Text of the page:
Louisiana energy company plans to float above climate damage — literally

Utility argues natural gas plant would keep offshore oil and gas servicing companies, and nation’s only deepwater oil port, operational.

Louisiana energy company plans to float above climate damage — literally
An Entergy Louisiana crew works on power lines in Grand Isle, La., one of the areas that the company says would benefit from a proposed new power plant. (Courtesy of Entergy Louisiana)

Published in WWNO, the Louisiana Illuminator, and Energy News Network

To make south Louisiana’s oil and gas infrastructure more resilient to extreme weather, Entergy Louisiana wants to build a $441 million floating natural gas power plant as the land around it continues to vanish from a combination of sinking and sea-level rise.

A top Louisiana utility consumer advocate noted the “loop of irony” of adding even more greenhouse gasses to a region already suffering massive land loss because of climate change.

Entergy says the plant is necessary because in 2020, Hurricane Zeta took out a major transmission line serving the area, according to its filing with the Louisiana Public Service Commission The company says the plant would be cheaper than building a new transmission line through wetlands and marshes, and it would not be “prudent or economic” to buy power on the open market. The company did not provide the cost to replace its downed transmission line.

Entergy Louisiana says its proposed 112-megawatt Bayou Power Station could disconnect from the grid and use the plant’s power to provide electricity to 7,000 residential, industrial and commercial including Port Fourchon, the Louisiana Offshore Oil Port and residents in Golden Meadow, Leeville and Grand Isle. The power station would have black-start capability — or the ability to rapidly start up and ramp down without being connected to other parts of the energy grid.

“This Project will directly address critical oil and gas customers in the system at Port Fourchon,” Entergy’s filing to the PSC. “The interconnection of the Project will add a resilient power source to the (Entergy Louisiana) grid and enable storm restoration options, following a significant weather event.”

This is a rendering of the proposed Entergy Louisiana gas-fueled floating power plant. The facility would be built in a part of the state where sinking and the rising Gulf of Mexico has led to rapid land loss. (Courtesy of Entergy Louisiana)

The promises being made mirror those its sister company, Entergy New Orleans, used to convince the New Orleans City Council to approve a 128-MW natural gas plant in eastern New Orleans that came online in 2020. Entergy New Orleans said the $210 million plant would come online quickly after a storm to provide the city with power.

But that didn’t happen. After Hurricane Ida struck in August 2021, the entire city went dark, and it took almost three days for the New Orleans gas plant to become operational. The utility said using the plant’s quick-start capability wasn’t the safest way to restore power to the city.

 “And so the question now is why should the Louisiana Public Service Commission approve (Bayou Power Station) seeing what happened only a handful of years ago,” asked Logan Atkinson Burke, executive director of the Alliance for Affordable Energy.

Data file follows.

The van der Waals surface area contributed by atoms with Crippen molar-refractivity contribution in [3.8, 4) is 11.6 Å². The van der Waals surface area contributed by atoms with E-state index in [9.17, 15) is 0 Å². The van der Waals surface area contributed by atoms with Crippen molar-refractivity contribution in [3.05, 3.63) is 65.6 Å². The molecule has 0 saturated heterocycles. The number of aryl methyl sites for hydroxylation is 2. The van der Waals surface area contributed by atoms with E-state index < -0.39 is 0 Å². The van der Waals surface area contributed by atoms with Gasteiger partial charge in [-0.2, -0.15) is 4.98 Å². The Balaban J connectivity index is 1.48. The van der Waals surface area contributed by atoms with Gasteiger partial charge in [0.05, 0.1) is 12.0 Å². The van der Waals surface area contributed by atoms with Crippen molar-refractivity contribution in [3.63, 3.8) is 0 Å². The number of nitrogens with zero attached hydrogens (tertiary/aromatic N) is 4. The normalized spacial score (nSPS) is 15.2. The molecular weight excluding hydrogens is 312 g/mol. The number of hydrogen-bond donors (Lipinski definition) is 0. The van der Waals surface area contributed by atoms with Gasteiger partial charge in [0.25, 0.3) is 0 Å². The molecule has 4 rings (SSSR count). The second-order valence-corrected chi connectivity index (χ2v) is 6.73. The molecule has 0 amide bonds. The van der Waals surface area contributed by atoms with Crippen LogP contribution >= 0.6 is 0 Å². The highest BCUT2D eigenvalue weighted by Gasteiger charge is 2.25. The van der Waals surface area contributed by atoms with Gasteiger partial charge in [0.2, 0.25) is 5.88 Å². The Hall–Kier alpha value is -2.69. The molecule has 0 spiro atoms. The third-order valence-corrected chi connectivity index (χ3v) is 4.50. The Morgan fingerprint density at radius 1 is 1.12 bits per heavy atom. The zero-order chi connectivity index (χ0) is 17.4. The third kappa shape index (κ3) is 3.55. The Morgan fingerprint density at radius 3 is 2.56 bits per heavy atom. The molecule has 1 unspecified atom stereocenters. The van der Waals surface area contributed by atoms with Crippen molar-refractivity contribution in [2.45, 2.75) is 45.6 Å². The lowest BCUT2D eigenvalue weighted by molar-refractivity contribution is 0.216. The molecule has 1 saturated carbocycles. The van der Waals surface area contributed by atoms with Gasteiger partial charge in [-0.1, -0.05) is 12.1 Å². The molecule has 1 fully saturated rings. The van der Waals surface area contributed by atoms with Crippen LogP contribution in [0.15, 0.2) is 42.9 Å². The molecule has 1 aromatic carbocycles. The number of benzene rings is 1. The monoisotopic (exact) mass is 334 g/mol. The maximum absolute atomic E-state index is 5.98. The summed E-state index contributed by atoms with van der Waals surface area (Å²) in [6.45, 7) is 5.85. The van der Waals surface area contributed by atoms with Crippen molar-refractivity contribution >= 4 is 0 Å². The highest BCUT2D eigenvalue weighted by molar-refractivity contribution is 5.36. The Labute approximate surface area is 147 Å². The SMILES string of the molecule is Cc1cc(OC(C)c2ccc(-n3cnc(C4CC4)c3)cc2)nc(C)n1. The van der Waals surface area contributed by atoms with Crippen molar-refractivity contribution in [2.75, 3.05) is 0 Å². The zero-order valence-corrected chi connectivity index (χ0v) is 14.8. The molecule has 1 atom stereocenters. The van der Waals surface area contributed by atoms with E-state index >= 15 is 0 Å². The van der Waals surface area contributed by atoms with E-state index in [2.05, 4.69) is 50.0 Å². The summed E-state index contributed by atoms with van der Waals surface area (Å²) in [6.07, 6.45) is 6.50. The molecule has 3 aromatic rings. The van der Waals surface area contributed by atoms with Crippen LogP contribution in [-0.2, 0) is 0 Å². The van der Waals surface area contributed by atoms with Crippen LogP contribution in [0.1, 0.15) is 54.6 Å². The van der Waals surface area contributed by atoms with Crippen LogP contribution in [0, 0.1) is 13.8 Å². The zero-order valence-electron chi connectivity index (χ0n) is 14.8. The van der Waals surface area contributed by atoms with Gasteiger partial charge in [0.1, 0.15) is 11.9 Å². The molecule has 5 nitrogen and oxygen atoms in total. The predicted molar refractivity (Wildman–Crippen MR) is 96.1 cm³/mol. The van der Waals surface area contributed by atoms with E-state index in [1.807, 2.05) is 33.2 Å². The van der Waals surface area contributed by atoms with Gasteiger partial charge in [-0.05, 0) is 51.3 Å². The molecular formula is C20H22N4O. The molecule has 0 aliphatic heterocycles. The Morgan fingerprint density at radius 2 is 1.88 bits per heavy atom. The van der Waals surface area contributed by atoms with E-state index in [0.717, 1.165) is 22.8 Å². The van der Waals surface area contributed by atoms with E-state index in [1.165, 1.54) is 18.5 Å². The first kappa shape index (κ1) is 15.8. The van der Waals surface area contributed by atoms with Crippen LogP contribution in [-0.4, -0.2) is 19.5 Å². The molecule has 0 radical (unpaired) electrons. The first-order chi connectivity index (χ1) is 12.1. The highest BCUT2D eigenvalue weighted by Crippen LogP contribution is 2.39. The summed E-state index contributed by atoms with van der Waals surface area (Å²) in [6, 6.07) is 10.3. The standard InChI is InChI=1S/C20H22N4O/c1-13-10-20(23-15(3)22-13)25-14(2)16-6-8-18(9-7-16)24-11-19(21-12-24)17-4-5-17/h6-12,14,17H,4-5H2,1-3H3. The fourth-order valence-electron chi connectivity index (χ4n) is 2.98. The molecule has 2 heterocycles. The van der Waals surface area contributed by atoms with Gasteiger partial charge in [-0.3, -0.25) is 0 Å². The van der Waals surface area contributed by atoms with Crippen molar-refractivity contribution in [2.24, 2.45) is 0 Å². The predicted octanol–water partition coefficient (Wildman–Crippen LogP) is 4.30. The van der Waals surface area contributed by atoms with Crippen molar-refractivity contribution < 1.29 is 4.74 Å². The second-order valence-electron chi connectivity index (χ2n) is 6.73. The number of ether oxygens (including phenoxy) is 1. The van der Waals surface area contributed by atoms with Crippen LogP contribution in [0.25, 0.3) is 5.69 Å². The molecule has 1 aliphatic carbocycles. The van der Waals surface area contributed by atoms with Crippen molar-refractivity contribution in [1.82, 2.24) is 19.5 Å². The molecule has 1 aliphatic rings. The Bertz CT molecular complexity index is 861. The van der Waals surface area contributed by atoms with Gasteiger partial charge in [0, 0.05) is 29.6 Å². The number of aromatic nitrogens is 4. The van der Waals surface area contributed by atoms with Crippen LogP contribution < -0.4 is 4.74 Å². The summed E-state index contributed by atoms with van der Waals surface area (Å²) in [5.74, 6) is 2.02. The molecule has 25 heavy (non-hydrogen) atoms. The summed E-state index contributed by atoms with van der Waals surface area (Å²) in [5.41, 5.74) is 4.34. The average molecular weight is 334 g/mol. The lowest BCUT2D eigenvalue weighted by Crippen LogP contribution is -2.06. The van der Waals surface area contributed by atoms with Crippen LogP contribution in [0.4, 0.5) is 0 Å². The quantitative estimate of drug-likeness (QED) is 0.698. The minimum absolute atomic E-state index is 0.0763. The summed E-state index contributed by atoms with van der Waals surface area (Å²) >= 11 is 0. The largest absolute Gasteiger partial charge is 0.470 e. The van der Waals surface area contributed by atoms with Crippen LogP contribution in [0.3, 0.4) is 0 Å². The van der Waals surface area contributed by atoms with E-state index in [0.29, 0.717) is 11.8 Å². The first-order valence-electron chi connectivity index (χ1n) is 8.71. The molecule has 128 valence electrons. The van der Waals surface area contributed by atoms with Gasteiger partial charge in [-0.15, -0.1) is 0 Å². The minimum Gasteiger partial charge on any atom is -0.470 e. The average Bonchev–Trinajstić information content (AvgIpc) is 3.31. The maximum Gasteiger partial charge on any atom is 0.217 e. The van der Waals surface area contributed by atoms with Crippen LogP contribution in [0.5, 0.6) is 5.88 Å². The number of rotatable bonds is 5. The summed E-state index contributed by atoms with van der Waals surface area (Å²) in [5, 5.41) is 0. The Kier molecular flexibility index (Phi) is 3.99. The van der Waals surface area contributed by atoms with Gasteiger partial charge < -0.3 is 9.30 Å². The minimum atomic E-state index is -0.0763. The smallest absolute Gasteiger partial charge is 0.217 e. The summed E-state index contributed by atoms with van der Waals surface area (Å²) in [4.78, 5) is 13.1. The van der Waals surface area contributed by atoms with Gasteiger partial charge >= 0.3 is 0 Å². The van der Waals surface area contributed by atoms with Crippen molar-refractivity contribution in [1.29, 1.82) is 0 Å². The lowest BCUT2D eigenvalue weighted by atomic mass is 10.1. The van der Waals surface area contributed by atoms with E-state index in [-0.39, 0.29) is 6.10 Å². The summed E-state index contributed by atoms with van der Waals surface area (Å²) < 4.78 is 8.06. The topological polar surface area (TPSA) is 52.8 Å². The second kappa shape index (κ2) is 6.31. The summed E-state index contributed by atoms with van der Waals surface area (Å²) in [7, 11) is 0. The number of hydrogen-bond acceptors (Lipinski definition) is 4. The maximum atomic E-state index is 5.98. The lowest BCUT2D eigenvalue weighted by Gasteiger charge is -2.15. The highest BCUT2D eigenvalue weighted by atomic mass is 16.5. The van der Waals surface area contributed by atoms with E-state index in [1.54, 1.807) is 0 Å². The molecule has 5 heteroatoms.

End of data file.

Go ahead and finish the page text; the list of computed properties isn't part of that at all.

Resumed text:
Burke noted the Bayou Power Station would cost twice as much as the New Orleans plant and produce less electricity.

The power generation portion of the project is estimated at $374.3 million, or roughly $3,318 per kilowatt, an amount twice as much as most other power generation costs, according to the federal Energy Information Administration. If the Public Service Commission approves the plant, the costs would trickle down to all Entergy Louisiana’s  1.1 million customers through increased rates and charges.

In addition to approval of the plant within 120 days, Entergy has asked the PSC for permission to bypass the competitive bid process and hand the contract to its preselected contractor, Grand Isle Shipyards.

“An RFP (request for proposals) wouldn’t have produced a more qualified vendor at a better cost,” said David Freese, a spokesman for Entergy Louisiana. The plant would be built at the company’s shipyard and moved to Leeville for installation.

This is the site of a floating power plant proposed by Entergy Louisiana. (Google Maps)

Before it narrowed its options, Entergy also considered combined-cycle gas turbines, solar and simple-cycle combustion turbines, Freese said. Offshore wind was not considered because of the costs of building a transmission line to the offshore turbines, the intermittent nature of wind and the potential impact of hurricanes on those turbines, he said.

Coastal researcher Alex Kolker, an associate professor at the Louisiana Universities Marine Consortium who specializes in oceanography, geology and climate science, said the region is prone to storms and extreme weather that is being made more intense by climate change.

Utility consumer advocate Burke said it appears the company is doubling down on its reliance on fossil fuels, ignoring the inherent climate risks.

“It’s very clear that we are in a in a loop of irony at this point where the hotter it gets, the more water there is, and the less land there is as a result of oil and gas extraction, all while Louisiana is so interconnected to those international oil and gas systems,” Burke said. ”So we ‘need’ to build something that is incredibly vulnerable in a place that is vulnerable because of oil and gas."

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Pam is an environment, energy and climate reporter and editor. A long-time New Orleans resident, Pam was part of the Times-Picayune team that published after Hurricane Katrina. pam@floodlightnews.org

Pam Radtke/Floodlight